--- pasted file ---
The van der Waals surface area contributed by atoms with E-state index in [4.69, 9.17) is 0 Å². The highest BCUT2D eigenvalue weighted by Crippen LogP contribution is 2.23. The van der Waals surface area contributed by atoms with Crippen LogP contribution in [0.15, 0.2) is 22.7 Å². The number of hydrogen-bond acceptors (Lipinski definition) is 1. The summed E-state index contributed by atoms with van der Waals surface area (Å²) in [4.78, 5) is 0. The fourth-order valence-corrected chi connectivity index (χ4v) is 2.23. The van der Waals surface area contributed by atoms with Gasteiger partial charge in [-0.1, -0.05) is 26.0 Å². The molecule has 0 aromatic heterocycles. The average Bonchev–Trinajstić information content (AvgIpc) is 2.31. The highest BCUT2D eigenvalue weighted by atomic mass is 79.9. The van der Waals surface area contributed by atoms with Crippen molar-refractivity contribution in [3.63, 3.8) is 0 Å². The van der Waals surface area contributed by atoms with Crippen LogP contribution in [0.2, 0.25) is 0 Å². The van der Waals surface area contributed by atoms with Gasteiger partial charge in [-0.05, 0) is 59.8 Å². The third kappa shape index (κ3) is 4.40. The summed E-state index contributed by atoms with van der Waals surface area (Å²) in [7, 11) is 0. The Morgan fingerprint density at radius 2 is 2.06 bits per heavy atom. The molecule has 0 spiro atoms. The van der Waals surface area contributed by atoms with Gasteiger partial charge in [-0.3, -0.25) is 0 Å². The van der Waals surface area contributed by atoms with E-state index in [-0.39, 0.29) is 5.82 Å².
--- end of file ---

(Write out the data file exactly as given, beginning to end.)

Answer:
The van der Waals surface area contributed by atoms with E-state index in [4.69, 9.17) is 0 Å². The highest BCUT2D eigenvalue weighted by Crippen LogP contribution is 2.23. The van der Waals surface area contributed by atoms with Crippen LogP contribution in [0.15, 0.2) is 22.7 Å². The number of hydrogen-bond acceptors (Lipinski definition) is 1. The summed E-state index contributed by atoms with van der Waals surface area (Å²) in [4.78, 5) is 0. The fourth-order valence-corrected chi connectivity index (χ4v) is 2.23. The van der Waals surface area contributed by atoms with Gasteiger partial charge in [-0.1, -0.05) is 26.0 Å². The molecule has 0 aromatic heterocycles. The average Bonchev–Trinajstić information content (AvgIpc) is 2.31. The highest BCUT2D eigenvalue weighted by atomic mass is 79.9. The van der Waals surface area contributed by atoms with Crippen molar-refractivity contribution in [3.63, 3.8) is 0 Å². The van der Waals surface area contributed by atoms with Crippen LogP contribution in [0.2, 0.25) is 0 Å². The van der Waals surface area contributed by atoms with Gasteiger partial charge in [-0.05, 0) is 59.8 Å². The third kappa shape index (κ3) is 4.40. The summed E-state index contributed by atoms with van der Waals surface area (Å²) in [7, 11) is 0. The Morgan fingerprint density at radius 2 is 2.06 bits per heavy atom. The molecule has 0 spiro atoms. The van der Waals surface area contributed by atoms with Gasteiger partial charge in [-0.3, -0.25) is 0 Å². The van der Waals surface area contributed by atoms with E-state index in [-0.39, 0.29) is 5.82 Å².